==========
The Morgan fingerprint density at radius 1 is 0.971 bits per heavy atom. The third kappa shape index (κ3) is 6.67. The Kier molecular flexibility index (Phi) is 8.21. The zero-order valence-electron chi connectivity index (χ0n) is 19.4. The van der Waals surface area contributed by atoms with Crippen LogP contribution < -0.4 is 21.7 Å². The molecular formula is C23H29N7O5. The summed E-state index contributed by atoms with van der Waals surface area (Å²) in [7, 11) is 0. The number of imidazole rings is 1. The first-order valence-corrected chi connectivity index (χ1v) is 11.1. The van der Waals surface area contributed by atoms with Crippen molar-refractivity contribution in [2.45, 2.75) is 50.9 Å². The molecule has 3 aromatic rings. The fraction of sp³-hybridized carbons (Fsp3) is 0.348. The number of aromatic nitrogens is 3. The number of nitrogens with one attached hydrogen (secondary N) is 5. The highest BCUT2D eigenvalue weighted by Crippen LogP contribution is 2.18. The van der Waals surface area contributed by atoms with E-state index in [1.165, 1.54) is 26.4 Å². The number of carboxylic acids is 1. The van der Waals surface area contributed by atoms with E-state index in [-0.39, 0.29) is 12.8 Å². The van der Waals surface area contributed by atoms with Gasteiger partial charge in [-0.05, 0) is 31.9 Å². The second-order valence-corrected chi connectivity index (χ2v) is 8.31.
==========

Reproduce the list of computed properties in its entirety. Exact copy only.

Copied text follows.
The Morgan fingerprint density at radius 1 is 0.971 bits per heavy atom. The third kappa shape index (κ3) is 6.67. The Kier molecular flexibility index (Phi) is 8.21. The zero-order valence-electron chi connectivity index (χ0n) is 19.4. The van der Waals surface area contributed by atoms with Crippen LogP contribution < -0.4 is 21.7 Å². The molecular formula is C23H29N7O5. The summed E-state index contributed by atoms with van der Waals surface area (Å²) in [7, 11) is 0. The number of imidazole rings is 1. The first-order valence-corrected chi connectivity index (χ1v) is 11.1. The van der Waals surface area contributed by atoms with Crippen molar-refractivity contribution in [2.45, 2.75) is 50.9 Å². The molecule has 3 aromatic rings. The fraction of sp³-hybridized carbons (Fsp3) is 0.348. The number of aromatic nitrogens is 3. The number of nitrogens with one attached hydrogen (secondary N) is 5. The highest BCUT2D eigenvalue weighted by Crippen LogP contribution is 2.18. The van der Waals surface area contributed by atoms with E-state index in [1.165, 1.54) is 26.4 Å². The number of carboxylic acids is 1. The van der Waals surface area contributed by atoms with E-state index in [-0.39, 0.29) is 12.8 Å². The van der Waals surface area contributed by atoms with Gasteiger partial charge in [-0.05, 0) is 31.9 Å². The second-order valence-corrected chi connectivity index (χ2v) is 8.31.